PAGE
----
For more on dance and the concept of representation see Bannerman 2013, Carroll and Banes 1999, Carter 2005, Cohen 1953, and Sparshott 1988, 1995 and 1998.
Dance philosophy has handled the concept of expression in a number of different ways. Expression in dance can be organized into four general categories: 1) subjectivist theories that specifically connect expression in dance to the felt emotion of a human being who has made or who is performing the dance, 2) “naturalist” theories that connect a way of moving to a particular person’s nature or body, 3) expressionist theories that say that what makes a dance expressive is its content, and 4) semiotic theories that say that it is the formal structure of a dance that makes it expressive. Whether or not the expression need communicate with an audience to count as expression is under debate. (For Beardsley’s concept of expression in dance and the reactions to it see Section 2, above.)
Dancers and theorists who find the source of expression in dance to lie in the dance performer include Isadora Duncan and Martha Graham (see Cohen 1992 and Daly 1994). Those who find the source of expression in dance to lie in the choreographer include Challis and Antony Tudor (see Challis 1999 and Cohen 1992). Fraleigh, following Michel Fokine, finds the source of expression in dance to lie in the human body (see 1996, 71). Tudor has insisted that dance expresses feelings through movement and not through any personal feelings or facial expressions (see Cohen 1992, 178.) Dance theories that focus on the content of the expression have included the claim that dance does or can express such things as non-personal emotion(s) and feeling(s), artistic ideas or purposes, socio-cultural identity and/or qualities associated with or conveyed by music. (See Carr 1987, Briginshaw 2009, and Ailey 1997 for discussions of dance based on its expressive content.)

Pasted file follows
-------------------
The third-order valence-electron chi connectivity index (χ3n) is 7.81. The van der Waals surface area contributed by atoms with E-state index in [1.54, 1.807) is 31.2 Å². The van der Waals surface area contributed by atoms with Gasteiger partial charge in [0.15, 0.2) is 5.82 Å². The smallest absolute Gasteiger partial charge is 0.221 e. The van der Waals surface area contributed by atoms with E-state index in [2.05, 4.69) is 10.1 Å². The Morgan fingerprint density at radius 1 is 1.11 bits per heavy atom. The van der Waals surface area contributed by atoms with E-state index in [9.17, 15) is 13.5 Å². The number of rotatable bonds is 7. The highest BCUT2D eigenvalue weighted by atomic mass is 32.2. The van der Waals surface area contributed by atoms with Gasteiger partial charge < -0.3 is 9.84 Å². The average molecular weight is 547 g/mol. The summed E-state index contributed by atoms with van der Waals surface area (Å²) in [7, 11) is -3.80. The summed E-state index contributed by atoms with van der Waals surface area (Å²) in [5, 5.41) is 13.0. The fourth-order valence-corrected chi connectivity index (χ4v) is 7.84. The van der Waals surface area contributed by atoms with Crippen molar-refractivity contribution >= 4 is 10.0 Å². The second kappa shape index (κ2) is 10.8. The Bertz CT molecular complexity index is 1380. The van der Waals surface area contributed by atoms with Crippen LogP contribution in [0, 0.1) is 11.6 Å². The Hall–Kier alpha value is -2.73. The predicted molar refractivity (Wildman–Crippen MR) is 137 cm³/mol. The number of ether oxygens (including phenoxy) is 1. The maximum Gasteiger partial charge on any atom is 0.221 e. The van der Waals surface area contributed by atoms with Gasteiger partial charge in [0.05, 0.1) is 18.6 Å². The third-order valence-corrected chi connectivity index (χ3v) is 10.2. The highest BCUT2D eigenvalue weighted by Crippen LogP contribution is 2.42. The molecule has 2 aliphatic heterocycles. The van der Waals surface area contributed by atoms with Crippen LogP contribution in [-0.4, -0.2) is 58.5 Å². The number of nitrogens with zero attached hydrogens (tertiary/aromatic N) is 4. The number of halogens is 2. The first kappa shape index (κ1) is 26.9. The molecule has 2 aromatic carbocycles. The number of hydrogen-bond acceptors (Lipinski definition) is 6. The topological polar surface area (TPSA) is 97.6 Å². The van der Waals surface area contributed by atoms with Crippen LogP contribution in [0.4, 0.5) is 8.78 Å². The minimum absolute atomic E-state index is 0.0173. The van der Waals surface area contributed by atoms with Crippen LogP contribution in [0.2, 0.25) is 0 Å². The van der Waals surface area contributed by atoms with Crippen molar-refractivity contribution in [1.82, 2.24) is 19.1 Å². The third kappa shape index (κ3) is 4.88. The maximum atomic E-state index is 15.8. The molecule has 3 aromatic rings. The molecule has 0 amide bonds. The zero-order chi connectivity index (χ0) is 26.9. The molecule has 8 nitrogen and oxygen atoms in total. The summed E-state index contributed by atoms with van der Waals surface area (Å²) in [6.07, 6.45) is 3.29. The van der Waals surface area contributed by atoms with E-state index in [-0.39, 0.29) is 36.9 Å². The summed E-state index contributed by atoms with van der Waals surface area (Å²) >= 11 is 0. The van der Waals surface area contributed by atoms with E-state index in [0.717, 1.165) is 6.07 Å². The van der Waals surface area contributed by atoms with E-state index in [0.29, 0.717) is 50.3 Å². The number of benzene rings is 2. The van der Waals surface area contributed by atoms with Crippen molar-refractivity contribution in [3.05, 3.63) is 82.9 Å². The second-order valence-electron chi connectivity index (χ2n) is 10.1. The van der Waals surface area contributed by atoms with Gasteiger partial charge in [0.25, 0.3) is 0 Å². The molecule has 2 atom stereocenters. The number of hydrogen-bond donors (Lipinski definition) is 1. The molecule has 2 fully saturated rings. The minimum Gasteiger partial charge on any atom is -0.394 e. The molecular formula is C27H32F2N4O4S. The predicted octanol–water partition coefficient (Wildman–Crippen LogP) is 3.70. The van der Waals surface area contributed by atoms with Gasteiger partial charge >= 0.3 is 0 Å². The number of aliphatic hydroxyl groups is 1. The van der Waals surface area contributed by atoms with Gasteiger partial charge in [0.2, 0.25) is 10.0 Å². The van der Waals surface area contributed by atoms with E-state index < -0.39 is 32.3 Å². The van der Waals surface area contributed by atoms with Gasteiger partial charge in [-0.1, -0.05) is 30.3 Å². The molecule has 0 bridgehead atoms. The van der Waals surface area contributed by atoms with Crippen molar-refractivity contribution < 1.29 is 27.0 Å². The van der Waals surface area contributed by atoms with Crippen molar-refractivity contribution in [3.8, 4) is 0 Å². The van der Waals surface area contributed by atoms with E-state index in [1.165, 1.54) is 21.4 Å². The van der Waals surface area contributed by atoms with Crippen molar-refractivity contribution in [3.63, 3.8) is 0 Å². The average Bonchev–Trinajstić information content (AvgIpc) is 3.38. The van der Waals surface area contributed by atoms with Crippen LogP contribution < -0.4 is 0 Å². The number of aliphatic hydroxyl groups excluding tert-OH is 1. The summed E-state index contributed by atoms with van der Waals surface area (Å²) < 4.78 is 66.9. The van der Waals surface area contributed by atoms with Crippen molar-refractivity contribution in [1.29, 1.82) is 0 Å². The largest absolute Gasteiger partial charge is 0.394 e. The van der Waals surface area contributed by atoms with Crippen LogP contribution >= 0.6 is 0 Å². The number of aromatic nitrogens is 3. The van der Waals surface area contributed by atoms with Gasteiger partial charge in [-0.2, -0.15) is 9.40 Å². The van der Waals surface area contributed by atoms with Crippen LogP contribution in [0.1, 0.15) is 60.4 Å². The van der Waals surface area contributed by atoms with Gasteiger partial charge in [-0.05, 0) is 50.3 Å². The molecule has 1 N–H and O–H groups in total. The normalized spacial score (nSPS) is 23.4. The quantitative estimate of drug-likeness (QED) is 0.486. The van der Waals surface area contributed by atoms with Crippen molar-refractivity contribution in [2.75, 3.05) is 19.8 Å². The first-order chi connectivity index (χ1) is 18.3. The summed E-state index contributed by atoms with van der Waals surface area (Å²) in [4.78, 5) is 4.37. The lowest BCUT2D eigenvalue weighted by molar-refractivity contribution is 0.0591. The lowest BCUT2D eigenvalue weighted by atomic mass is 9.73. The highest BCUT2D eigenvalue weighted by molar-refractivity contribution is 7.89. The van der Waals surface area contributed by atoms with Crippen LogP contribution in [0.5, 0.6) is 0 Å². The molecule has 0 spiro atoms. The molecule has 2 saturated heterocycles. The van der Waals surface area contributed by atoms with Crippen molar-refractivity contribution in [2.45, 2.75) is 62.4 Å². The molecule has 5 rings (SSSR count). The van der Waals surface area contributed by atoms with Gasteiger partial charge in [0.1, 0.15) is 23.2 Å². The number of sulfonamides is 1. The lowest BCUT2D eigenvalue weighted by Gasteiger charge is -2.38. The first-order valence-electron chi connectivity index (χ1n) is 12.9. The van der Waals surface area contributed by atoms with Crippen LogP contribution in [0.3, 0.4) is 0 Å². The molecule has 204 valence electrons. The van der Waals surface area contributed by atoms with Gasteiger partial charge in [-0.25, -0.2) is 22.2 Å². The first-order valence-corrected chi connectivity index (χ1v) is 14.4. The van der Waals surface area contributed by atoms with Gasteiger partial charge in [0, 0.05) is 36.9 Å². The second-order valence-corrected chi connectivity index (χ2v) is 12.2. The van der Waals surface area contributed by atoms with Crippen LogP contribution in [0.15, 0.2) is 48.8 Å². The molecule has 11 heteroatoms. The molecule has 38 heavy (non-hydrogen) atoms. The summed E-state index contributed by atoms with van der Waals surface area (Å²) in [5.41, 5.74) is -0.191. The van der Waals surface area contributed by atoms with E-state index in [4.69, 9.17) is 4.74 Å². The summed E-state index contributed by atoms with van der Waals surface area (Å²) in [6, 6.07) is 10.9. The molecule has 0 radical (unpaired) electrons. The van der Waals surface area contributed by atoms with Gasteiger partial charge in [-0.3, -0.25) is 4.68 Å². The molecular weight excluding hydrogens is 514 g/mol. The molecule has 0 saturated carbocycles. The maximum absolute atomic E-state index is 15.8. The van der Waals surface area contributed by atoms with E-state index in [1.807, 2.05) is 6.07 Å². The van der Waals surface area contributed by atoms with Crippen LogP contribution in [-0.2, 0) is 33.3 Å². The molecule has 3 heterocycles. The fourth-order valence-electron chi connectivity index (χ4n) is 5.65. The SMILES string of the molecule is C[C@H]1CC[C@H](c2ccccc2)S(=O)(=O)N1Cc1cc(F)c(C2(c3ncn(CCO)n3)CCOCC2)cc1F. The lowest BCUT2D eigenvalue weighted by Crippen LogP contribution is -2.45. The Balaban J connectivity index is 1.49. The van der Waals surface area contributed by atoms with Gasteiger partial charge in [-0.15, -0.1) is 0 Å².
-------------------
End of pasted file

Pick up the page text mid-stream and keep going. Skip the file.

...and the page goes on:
What I have called semiotic theories of expression in dance usually focus on artistic dance expression as a form of communication that functions in a way that is similar to language, through “utterance” or through actions, signs, symbols and/or gestures that are “purposeful” or intentional in some way. Goodman (1976), Langer (1953a) and Margolis (1999) all have semiotic theories of expression in dance, in which dance is seen as having certain symbolic properties that do not amount to a language, per se, but that have communicative power. Langer believes that dance is expressive of virtual power through what she calls the “primary illusion” of gesture. Goodman thinks that dance expresses through metaphorical exemplification. Margolis (1981, 1999, 2001 and 2010) holds that dance is not a language, since it has no grammar or syntax, but that it is language-like or lingual since it is an expression (what he calls an “utterance”) of a human person or self with culturally embedded and art-relevant properties that can be perceived and understood as such by others. Sirridge and Armelagos (1977) follow Goodman’s semiotic theory of expression in dance in holding that a dance is expressive when it contains aesthetic properties that are exemplified through the metaphor provided by a dance’s abstract structure.
Margolis holds that “expressivity” in dance, understood as a certain aesthetic property, is found in the human body. He says that the dancer’s body has a “natural expressiveness” that is not reducible to any metaphoric structure that could in principle be codified in a notated score, thereby disagreeing with Goodman’s theory of dance overall (see Margolis 1981). Sirridge and Armelagos (1977) locate the dancer’s contribution to the expressivity of the dance metaphor not in the body’s natural expressiveness but in the dancer’s use of style. Here they define “style” as something composed of a dancer’s “spatial vocabulary”, which can be conceived as the “inventory of movements or sequences of movements” necessary to instantiate the dance metaphor that will exemplify its expressive properties (1977, 18). (For an additional discussion of this debate, see Beauquel 2013. For an additional theory on symbolic and semiotic dance communication through gesture, see Noland 2009.)